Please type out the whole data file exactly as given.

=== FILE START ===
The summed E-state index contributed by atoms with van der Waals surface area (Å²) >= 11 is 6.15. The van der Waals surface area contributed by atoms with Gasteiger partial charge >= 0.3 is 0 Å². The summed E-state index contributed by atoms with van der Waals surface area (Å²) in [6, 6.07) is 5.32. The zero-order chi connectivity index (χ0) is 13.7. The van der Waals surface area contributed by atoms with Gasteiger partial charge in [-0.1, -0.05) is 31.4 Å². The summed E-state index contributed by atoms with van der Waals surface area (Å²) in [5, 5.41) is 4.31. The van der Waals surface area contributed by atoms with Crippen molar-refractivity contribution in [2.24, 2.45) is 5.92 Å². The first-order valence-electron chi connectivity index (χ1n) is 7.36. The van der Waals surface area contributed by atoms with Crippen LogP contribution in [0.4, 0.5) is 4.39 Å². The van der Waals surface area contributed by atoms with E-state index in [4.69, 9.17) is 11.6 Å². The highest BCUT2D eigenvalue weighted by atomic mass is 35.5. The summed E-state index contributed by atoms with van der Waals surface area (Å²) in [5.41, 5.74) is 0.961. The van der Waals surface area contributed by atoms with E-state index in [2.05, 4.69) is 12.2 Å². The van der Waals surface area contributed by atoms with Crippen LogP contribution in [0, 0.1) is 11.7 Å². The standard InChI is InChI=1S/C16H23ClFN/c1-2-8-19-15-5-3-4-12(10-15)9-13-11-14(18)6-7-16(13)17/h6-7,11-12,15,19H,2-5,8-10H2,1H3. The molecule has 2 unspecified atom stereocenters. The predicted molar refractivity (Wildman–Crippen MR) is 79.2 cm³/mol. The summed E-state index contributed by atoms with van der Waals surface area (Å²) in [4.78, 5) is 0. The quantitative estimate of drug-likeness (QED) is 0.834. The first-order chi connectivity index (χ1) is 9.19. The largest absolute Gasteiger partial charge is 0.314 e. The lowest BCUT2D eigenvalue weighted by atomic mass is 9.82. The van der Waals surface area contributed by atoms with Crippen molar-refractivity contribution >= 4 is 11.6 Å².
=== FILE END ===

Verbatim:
The summed E-state index contributed by atoms with van der Waals surface area (Å²) >= 11 is 6.15. The van der Waals surface area contributed by atoms with Gasteiger partial charge >= 0.3 is 0 Å². The summed E-state index contributed by atoms with van der Waals surface area (Å²) in [6, 6.07) is 5.32. The zero-order chi connectivity index (χ0) is 13.7. The van der Waals surface area contributed by atoms with Gasteiger partial charge in [-0.1, -0.05) is 31.4 Å². The summed E-state index contributed by atoms with van der Waals surface area (Å²) in [5, 5.41) is 4.31. The van der Waals surface area contributed by atoms with Crippen molar-refractivity contribution in [2.24, 2.45) is 5.92 Å². The first-order valence-electron chi connectivity index (χ1n) is 7.36. The van der Waals surface area contributed by atoms with Crippen LogP contribution in [0.4, 0.5) is 4.39 Å². The van der Waals surface area contributed by atoms with E-state index in [4.69, 9.17) is 11.6 Å². The highest BCUT2D eigenvalue weighted by atomic mass is 35.5. The summed E-state index contributed by atoms with van der Waals surface area (Å²) in [5.41, 5.74) is 0.961. The van der Waals surface area contributed by atoms with E-state index in [2.05, 4.69) is 12.2 Å². The van der Waals surface area contributed by atoms with Crippen LogP contribution in [0, 0.1) is 11.7 Å². The standard InChI is InChI=1S/C16H23ClFN/c1-2-8-19-15-5-3-4-12(10-15)9-13-11-14(18)6-7-16(13)17/h6-7,11-12,15,19H,2-5,8-10H2,1H3. The molecule has 2 unspecified atom stereocenters. The predicted molar refractivity (Wildman–Crippen MR) is 79.2 cm³/mol. The summed E-state index contributed by atoms with van der Waals surface area (Å²) in [4.78, 5) is 0. The quantitative estimate of drug-likeness (QED) is 0.834. The first-order chi connectivity index (χ1) is 9.19. The largest absolute Gasteiger partial charge is 0.314 e. The lowest BCUT2D eigenvalue weighted by atomic mass is 9.82. The van der Waals surface area contributed by atoms with Crippen molar-refractivity contribution >= 4 is 11.6 Å².